My answer is yes and no. Yes the traditional method of planning out a year’s worth of activity, by product, service or person by location with expected outcomes, in fine detail with budgeted expenditure and suppliers, has a diminished value. It can still be worth undertaking as a broad guide to budget and activity and shape thinking but not as a firm “set in stone” plan.
If plans are going to have any real influence and ongoing relevance on the direction and success of the business they need to be dynamic and almost entirely built around a full and detailed understanding of the customer. That’s nothing new…I can hear you cry and I would agree. Many marketers already create their own flexible planning processes incorporating new technologies that are adaptive to customer behavioural changes. The opportunity is in migrating businesses to this approach so that the thought of planning remains key and is not considered a waste of time.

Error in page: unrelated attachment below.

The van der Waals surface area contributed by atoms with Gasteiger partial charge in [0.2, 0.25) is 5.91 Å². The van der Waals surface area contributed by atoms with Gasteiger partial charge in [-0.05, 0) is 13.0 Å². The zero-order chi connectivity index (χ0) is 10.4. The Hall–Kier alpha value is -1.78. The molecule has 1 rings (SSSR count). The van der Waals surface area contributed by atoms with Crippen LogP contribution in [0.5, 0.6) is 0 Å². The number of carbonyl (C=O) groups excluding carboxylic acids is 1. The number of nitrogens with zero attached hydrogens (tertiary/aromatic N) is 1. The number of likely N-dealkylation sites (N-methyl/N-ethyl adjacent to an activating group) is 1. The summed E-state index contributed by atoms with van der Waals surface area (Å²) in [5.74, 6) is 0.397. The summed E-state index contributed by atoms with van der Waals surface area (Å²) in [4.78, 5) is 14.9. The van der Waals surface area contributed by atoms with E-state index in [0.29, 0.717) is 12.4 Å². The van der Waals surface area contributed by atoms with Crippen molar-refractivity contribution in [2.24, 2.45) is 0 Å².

How do you do this? Well there are no easy “off the shelf” answers. I know there are hundreds of marketing plan templates, just “Google” the words and you’re spoilt for choice. The problem is that they are generic or too specific and invariably don’t relate to YOUR business.
The best advice is to follow a simple process…and for me it involves breaking down the overall plan into manageable projects. Here’s how……
Today’s marketing professional needs to be an accomplished project manager, not necessarily an expert in any one particular field but capable of co-ordinating resources with the help of a straightforward plan.